I fully expect people to be stuffing it into the barriers during practice, as that’s the whole point of the session – figure out where the limit is and work out all the bugs in both your driving line and your setup. But then the event advances into Qualifying, and throughout the ten minute session it’s a literal war zone. There are cars parked virtually everywhere, and missing bumpers litter the racing surface. Cones and corner markers intended to keep participants on the racing surfaces have instead been blasted into the stratosphere. With five minutes to go in the session, I plow into a driver mid-corner who’s so far off the pace, he doesn’t even have time to react as I approach. I grab a new car and hit the track for one more flying lap to end the session, and throughout the final sector I’m subjected to dodging two separate drivers who quite frankly have no business being there. One guy misses clipping my car by mere inches as he merges back onto the track, and while passing him I’ve got my eyes on a car spinning in the distance, guessing its trajectory in the hopes that he won’t ruin my lap. Thankfully, I get around him as well and grab the pole.
I don’t have a problem with guys who are slow. Not everyone is able to set blistering lap times that stretch the physical abilities of what their car is able to do, and that’s just the nature of the game – there are winners and losers. But for an event that many had a week to practice for, to see half of the field conducting themselves as if this was their first time ever in a racing sim – period – is absurd. Dedicating this much time to a hobby where you own an $80 online license for a relatively obscure sim in rFactor 2, have signed up for a small competitive online racing service such as Race2Play, own at least one expensive hardware or software upgrade to improve your sim racing experience, but then being unable to make a lap when it comes time to hit the track…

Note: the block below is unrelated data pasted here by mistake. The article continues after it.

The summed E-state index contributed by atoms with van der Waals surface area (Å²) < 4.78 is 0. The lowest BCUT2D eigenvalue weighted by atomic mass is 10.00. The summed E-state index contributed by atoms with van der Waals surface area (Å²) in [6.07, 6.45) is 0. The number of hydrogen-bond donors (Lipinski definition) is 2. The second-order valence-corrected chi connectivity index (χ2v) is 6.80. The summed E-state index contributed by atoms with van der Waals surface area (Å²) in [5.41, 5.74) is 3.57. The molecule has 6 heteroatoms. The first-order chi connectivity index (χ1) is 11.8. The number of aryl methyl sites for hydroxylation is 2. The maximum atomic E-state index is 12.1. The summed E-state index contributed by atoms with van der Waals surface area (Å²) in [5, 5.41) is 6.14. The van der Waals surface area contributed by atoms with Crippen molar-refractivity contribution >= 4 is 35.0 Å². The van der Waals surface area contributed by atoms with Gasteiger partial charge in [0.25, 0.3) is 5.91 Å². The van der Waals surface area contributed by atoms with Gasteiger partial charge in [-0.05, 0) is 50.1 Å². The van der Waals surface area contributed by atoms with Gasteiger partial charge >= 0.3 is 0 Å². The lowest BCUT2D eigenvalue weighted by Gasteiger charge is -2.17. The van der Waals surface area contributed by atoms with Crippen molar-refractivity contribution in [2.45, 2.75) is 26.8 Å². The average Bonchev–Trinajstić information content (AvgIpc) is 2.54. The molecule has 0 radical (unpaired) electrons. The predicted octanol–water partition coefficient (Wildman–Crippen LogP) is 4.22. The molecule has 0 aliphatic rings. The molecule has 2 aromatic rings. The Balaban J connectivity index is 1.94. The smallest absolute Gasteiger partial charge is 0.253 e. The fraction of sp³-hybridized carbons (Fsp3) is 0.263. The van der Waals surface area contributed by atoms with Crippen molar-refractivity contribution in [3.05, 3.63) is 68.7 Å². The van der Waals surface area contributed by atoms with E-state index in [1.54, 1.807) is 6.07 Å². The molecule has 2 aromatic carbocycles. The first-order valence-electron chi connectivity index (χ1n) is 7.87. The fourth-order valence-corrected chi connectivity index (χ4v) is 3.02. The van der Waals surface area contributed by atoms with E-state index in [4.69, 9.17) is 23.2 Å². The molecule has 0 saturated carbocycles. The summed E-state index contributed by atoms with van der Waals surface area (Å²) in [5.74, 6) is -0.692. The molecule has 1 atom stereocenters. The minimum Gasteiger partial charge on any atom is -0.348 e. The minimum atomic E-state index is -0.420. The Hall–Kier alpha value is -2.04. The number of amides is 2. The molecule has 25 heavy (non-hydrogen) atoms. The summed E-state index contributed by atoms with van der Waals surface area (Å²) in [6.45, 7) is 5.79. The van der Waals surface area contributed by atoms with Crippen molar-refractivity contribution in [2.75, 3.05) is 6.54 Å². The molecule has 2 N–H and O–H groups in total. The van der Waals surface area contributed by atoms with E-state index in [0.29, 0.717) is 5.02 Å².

I struggle to understand how you can invest so much time and money into a hobby where your skill always increases the more you participate, yet instead the majority of participants would have been better off not showing up. And ripping on the lack of overall driving skill isn’t just aimed at some of the guys in this race at Oschersleben, because even the high profile iRacing leagues suffer from constant carnage.
So before the race even starts, I knew I was probably going to write an article regarding the outright lack of driving skill in organized races. It was that bad. But nonetheless, I run the race and have a fantastic battle with Finnish sim racer Tero Dahlberg for the win. And as we’re turning laps, the lack of driving skill in the field only becomes more apparentl. Twice, even three times per lap, there’s a constant stream of yellow flags popping up in the corner of the screen warning us of on-track incidents. As the version of Oschersleben we were racing on had been a shitty conversion from what appears to be Race 07, I assumed there was a glitch in the AIW file; deeming some parts of the racing surface as “out of bounds” and therefore wrongfully displaying the yellow flag.
Then I checked the replay.
I knew there would be a lot of incidents to take pictures of for this article, but it got to the point where I could pause the replay during an on-track incident; some guy spins or takes out another car, and as I clicked through the list of drivers in the field, another, unrelated incident would be occurring at the exact same time on a different part of the track. While John Smith is wrecking himself and another car in sector one, there is an entirely separate multi-car incident in sector three.
Oschersleben is a track that first appeared in SimBin’s legendary GTR 2, before making additional appearances in Race 07, Project CARS, and as part of the numerous DTM expansion packs for RaceRoom Racing Experience. If these guys hadn’t driven on this track even casually over the past decade, they had a whole week to practice just for this event. And instead, several drivers rode around as if they had just taken their Logitech G27 out of the package thirty minutes prior.
As the replay progressed, I became familiar with some of the more problematic drivers thanks to a plethora of missing body parts indicating which guys had previously been involved in a wreck. In a stunning display of incompetence, these guys would continue to ride around off-pace with a clearly damaged car, and then proceed to get into further hilarious accidents. Some of these wrecks were so brutal, it was as if they’d passed off the controls to their wives and/or girlfriends. Walls, barriers, or sandpits that would be impossible to hit after getting loose under normal racing conditions were being plowed into head-on. We’re talking barriers that were a distance of a hundred feet or so in the complete wrong direction, these guys were managing to destroy with ease.
Even more shocking was the lack of spatial awareness between competitors. On multiple occasions I saw the same guy get wrecked out by two separate drivers, both of which were well aware that he was in front of them. The victim had done basically nothing to warrant getting dumped twice, the aggressors simply drove into him due to a lack of skill.